Jennifer Peedom spent months in the hostile Himalayan mountains shooting the BAFTA-nominated film Sherpa. She co-directed the inspiring but heart-wrenching documentary Solo, about Australian adventurer Andrew McAuley who attempted to kayak from Tasmania to New Zealand, only to disappear 67 nautical miles from the finish line. An avid mountaineer herself, she directed and produced Miracle on Everest, about an Australian climber Lincoln Hall who was pronounced dead at the summit but somehow came back to life. But the Sydney director’s latest film Mountain presented her with her toughest challenge yet but not in the way you might expect.
The feature length documentary takes viewers around the globe, giving a bird’s eye view of some of the world’s most beautiful and treacherous mountain ranges, delving into man’s obsession with conquering them. More than 2000 hours of footage from 15 countries have been edited into this awe-inspiring film that explores free climbing, mountaineering, paragliding, heli-skiing, even para-biking off a mountain edge in Utah.
This isn’t just a film for adrenaline junkies, but a meditation on what it means to be human, and why some of us are driven to push the limits of what we are capable of. Nor is the film limited to victories. “Oh god, take me home,” whimpers one exhausted and terrified Australian climber. We see sickening falls, tears, pain, blood and nausea. We also see pure, unadulterated elation.
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Viewers of this new Australian film may find it surprising to learn it was actually the idea of Australian Chamber Orchestra artistic director and lead violinist Richard Tognetti. A man drawn to adrenaline-fuelled sports himself – he is an accomplished surfer and skier – Tognetti was intrigued to explore the allure of mountains and what led people to need to conquer them, often at risk of personal injury and death.
It was ACO cellist Julian Thompson who put his artistic director and the film director in touch. That was in 2013. She was heading off to film Sherpa, which won best documentary at the London Film Festival and is the third-highest grossing Australian documentary in history.
In the months she spent at base camp and in Nepali lodges, Peedom dwelled on Tognetti’s idea, searching for the film’s voice.
“It needed to be more than video art. I’m not a video artist, I’m more of a narrative storyteller, [and] I think being female you look at things from a slightly different point of view. Having made a number of films in the adventure space what I found most interesting was how vast the chasm is between the people who love being in mountains and routinely risk their lives; versus everybody else who thinks it’s completely nuts.”
Peedom has assembled what can only be described as a crack creative team. Recognising the film would need some form of narration, she tracked down best-selling British author Robert Macfarlane, whose book Mountains of the Mind she’d read and loved some years earlier. A fan of Sherpa, he agreed to pen the script for a team that already included North Face professional athlete, Emmy-winning cinematographer Renan Ozturk and American actor Willem Dafoe as narrator.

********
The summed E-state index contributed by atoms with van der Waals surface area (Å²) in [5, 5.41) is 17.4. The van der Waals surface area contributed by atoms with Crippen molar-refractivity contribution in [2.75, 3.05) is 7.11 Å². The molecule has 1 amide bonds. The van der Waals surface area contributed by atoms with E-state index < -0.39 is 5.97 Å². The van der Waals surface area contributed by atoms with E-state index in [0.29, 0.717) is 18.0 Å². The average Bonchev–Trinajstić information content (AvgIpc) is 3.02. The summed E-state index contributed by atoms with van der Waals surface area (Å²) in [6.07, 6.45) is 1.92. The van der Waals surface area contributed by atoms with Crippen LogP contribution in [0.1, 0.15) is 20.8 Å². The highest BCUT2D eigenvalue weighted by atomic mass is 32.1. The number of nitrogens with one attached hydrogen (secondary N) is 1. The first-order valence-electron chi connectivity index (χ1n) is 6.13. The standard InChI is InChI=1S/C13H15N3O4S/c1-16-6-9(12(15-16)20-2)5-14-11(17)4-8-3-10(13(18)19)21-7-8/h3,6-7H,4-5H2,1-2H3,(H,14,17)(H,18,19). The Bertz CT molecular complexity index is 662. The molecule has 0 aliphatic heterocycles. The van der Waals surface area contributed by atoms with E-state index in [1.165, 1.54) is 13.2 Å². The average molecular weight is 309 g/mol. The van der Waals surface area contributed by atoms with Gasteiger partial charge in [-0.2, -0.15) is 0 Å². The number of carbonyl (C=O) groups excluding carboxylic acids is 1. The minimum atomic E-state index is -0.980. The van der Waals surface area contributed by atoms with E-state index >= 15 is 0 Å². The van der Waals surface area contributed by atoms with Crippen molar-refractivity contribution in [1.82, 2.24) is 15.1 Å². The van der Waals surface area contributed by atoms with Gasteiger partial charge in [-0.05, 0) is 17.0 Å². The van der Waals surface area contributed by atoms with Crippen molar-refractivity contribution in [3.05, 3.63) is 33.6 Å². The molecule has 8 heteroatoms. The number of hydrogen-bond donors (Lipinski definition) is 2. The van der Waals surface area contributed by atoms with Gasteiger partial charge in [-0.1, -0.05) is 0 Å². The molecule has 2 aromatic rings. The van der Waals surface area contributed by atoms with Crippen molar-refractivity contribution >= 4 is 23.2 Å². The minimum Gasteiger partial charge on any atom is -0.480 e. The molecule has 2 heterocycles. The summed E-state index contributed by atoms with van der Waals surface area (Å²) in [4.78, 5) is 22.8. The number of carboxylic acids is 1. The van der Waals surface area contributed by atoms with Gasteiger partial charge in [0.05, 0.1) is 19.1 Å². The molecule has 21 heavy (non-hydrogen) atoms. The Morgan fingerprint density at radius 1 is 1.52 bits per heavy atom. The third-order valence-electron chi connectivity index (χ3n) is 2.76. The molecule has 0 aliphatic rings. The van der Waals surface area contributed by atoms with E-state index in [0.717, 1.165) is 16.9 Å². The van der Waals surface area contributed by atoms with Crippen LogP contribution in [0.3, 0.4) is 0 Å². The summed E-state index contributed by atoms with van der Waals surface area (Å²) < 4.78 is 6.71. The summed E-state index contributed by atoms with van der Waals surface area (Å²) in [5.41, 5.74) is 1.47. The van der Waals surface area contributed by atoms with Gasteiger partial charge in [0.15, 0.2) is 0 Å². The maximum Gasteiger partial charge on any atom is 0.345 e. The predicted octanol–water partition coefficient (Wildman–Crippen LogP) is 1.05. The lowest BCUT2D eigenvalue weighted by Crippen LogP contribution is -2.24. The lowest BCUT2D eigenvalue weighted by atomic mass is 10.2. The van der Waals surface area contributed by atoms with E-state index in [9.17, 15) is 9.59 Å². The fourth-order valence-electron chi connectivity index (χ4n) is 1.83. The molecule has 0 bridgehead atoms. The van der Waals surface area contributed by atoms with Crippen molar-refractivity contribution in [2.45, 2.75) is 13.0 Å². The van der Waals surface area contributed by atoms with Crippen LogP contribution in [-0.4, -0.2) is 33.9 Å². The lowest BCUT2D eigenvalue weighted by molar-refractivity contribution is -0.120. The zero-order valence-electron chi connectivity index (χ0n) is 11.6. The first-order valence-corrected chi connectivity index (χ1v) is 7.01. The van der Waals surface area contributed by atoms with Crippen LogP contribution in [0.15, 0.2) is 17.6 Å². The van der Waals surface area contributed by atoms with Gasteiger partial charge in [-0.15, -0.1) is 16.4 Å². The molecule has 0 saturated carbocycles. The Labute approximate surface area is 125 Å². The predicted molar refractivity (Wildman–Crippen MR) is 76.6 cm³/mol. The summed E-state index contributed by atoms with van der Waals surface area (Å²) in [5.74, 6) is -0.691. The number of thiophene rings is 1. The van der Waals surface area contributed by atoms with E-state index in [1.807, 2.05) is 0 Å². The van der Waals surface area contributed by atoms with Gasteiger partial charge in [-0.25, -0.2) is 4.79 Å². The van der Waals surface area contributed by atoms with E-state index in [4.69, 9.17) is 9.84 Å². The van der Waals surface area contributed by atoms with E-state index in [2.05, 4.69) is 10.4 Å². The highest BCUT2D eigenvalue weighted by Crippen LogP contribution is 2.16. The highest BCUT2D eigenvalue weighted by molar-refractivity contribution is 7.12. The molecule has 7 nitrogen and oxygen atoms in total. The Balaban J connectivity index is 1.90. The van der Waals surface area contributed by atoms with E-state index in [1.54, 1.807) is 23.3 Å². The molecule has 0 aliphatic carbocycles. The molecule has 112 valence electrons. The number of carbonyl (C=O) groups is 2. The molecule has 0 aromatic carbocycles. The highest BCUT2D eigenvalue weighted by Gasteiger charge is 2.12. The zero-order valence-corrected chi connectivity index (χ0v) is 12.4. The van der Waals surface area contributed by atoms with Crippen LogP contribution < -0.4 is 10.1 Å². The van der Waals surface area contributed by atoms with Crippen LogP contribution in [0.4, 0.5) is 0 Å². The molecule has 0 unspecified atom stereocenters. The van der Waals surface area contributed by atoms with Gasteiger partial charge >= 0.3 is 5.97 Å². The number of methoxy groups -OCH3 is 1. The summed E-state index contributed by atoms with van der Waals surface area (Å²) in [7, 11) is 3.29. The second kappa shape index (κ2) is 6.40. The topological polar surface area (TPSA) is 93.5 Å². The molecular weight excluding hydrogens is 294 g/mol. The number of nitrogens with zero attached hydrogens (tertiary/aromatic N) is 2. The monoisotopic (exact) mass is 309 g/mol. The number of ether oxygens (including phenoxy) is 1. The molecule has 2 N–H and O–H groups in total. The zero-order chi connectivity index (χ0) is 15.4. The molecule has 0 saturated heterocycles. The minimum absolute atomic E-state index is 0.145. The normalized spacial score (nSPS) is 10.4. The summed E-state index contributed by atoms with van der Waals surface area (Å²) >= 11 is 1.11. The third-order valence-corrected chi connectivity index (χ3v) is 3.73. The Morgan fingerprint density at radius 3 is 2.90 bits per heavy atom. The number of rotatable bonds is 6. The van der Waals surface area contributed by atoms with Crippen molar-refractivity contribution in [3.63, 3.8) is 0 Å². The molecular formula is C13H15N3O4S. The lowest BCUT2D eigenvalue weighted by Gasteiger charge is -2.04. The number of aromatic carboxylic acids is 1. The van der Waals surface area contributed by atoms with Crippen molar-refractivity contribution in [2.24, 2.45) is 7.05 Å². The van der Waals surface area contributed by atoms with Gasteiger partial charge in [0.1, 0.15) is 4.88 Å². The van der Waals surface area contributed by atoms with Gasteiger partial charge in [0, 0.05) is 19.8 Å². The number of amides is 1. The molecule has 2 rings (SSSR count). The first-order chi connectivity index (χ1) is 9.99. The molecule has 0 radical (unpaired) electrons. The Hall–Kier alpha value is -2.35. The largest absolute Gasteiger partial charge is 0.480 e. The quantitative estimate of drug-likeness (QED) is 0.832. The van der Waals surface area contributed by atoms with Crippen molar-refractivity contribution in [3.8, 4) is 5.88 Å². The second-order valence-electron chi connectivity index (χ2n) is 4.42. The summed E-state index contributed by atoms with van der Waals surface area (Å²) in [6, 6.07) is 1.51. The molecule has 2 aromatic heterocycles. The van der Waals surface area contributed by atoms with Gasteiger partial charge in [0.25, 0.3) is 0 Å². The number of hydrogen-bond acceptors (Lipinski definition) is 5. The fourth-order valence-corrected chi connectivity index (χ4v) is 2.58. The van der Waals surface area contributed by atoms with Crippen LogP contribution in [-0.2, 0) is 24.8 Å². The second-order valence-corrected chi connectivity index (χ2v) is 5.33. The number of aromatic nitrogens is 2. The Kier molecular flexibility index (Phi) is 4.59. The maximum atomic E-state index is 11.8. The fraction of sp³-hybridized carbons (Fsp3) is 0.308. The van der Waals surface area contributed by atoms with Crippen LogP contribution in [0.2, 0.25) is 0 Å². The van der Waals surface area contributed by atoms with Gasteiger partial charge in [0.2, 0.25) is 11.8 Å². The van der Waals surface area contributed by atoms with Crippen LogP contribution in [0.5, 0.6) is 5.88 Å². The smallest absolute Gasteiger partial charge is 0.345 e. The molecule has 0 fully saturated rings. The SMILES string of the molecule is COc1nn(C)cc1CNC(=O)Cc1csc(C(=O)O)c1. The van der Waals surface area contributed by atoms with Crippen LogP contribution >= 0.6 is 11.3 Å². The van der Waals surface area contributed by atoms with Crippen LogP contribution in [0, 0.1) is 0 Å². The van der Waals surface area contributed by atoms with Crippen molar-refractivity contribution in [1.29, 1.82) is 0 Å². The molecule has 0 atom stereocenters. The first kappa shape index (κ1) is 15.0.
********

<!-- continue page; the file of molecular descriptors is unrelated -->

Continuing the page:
Then there was the music. And it was here Peedom found herself challenged in ways she never had before. Where previously she would choose music to accompany the film, with Mountain she often had to find ways for the film to work with the music.
The score is performed by the ACO and includes various classical pieces: including Vivaldi’s The Four Seasons, Beethoven and Arvo Part; and a number of new works specifically composed by Tognetti for orchestra and voice (principal violinist Satu Vanska adds a hauntingly beautiful song).
“Collaborating with a musician was a totally different way of making the film. I decided upfront there was no point fighting it; the collaboration was the point. I said, ‘Okay, what are the rules of engagement?’ There were certain composers I couldn’t touch, I couldn’t have voice over certain pieces or cut certain pieces. There were compromises and Richard was really respectful in understanding it [from my point of view]. He was more than just a composer.” The result is an evocative, compelling score that creates its own character in the film.
Peedom has already begun work on her first feature film about Sherpa Tenzing Norgay with Lion writer Luke Davies, but says the Mountain experience will forever stay with her.
“It’s taken two to three years and it would be fair to say I’ve received a great education,” she says. “What I’m most proud of is finding a way for Richard to express his point of view musically, because I have a different relationship to mountains. We were able to express both and that was important.”
Mountain, performed with a live score by the Australian Chamber Orchestra, will go on a national tour from August 3–20. Shows in Newcastle, Canberra, Melbourne, Adelaide, Perth, Sydney and Brisbane are lined up.